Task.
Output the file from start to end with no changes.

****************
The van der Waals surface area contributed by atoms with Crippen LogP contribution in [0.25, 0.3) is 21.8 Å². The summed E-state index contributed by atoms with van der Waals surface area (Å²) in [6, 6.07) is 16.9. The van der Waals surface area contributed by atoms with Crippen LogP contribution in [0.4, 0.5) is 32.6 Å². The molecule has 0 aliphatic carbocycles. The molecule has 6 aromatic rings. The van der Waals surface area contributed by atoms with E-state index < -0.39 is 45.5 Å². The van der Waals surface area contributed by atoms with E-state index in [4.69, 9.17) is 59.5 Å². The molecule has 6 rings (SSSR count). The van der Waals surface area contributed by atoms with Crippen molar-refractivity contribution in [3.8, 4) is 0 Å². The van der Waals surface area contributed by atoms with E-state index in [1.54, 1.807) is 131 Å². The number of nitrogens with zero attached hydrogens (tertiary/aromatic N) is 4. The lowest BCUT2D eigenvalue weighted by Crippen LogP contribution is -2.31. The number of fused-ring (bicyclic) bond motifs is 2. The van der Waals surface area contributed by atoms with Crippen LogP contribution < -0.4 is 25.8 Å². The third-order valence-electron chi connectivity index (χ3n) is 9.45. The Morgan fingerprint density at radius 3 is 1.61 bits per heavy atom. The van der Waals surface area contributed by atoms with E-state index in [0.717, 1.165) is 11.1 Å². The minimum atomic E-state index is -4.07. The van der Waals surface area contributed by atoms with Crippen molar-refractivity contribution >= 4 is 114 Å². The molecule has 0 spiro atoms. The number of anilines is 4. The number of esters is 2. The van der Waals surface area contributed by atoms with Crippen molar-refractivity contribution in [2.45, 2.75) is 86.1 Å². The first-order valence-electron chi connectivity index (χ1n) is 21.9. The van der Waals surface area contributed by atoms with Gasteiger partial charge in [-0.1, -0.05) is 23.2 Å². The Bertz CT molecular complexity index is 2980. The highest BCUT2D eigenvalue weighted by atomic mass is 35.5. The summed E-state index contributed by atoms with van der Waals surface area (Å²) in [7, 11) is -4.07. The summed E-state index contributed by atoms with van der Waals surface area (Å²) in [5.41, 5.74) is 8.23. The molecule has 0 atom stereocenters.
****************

The van der Waals surface area contributed by atoms with Crippen LogP contribution in [0.25, 0.3) is 21.8 Å². The summed E-state index contributed by atoms with van der Waals surface area (Å²) in [6, 6.07) is 16.9. The van der Waals surface area contributed by atoms with Crippen LogP contribution in [0.4, 0.5) is 32.6 Å². The molecule has 0 aliphatic carbocycles. The molecule has 6 aromatic rings. The van der Waals surface area contributed by atoms with E-state index < -0.39 is 45.5 Å². The van der Waals surface area contributed by atoms with E-state index in [4.69, 9.17) is 59.5 Å². The molecule has 6 rings (SSSR count). The van der Waals surface area contributed by atoms with Crippen molar-refractivity contribution in [3.8, 4) is 0 Å². The van der Waals surface area contributed by atoms with E-state index in [1.54, 1.807) is 131 Å². The number of nitrogens with zero attached hydrogens (tertiary/aromatic N) is 4. The lowest BCUT2D eigenvalue weighted by Crippen LogP contribution is -2.31. The number of fused-ring (bicyclic) bond motifs is 2. The van der Waals surface area contributed by atoms with Crippen LogP contribution < -0.4 is 25.8 Å². The third-order valence-electron chi connectivity index (χ3n) is 9.45. The Morgan fingerprint density at radius 3 is 1.61 bits per heavy atom. The van der Waals surface area contributed by atoms with E-state index in [0.717, 1.165) is 11.1 Å². The minimum atomic E-state index is -4.07. The van der Waals surface area contributed by atoms with Crippen molar-refractivity contribution >= 4 is 114 Å². The molecule has 0 spiro atoms. The number of anilines is 4. The number of esters is 2. The van der Waals surface area contributed by atoms with Crippen molar-refractivity contribution in [2.45, 2.75) is 86.1 Å². The first-order valence-electron chi connectivity index (χ1n) is 21.9. The van der Waals surface area contributed by atoms with Gasteiger partial charge in [-0.1, -0.05) is 23.2 Å². The Bertz CT molecular complexity index is 2980. The highest BCUT2D eigenvalue weighted by atomic mass is 35.5. The summed E-state index contributed by atoms with van der Waals surface area (Å²) in [7, 11) is -4.07. The summed E-state index contributed by atoms with van der Waals surface area (Å²) in [5.41, 5.74) is 8.23. The molecule has 0 atom stereocenters.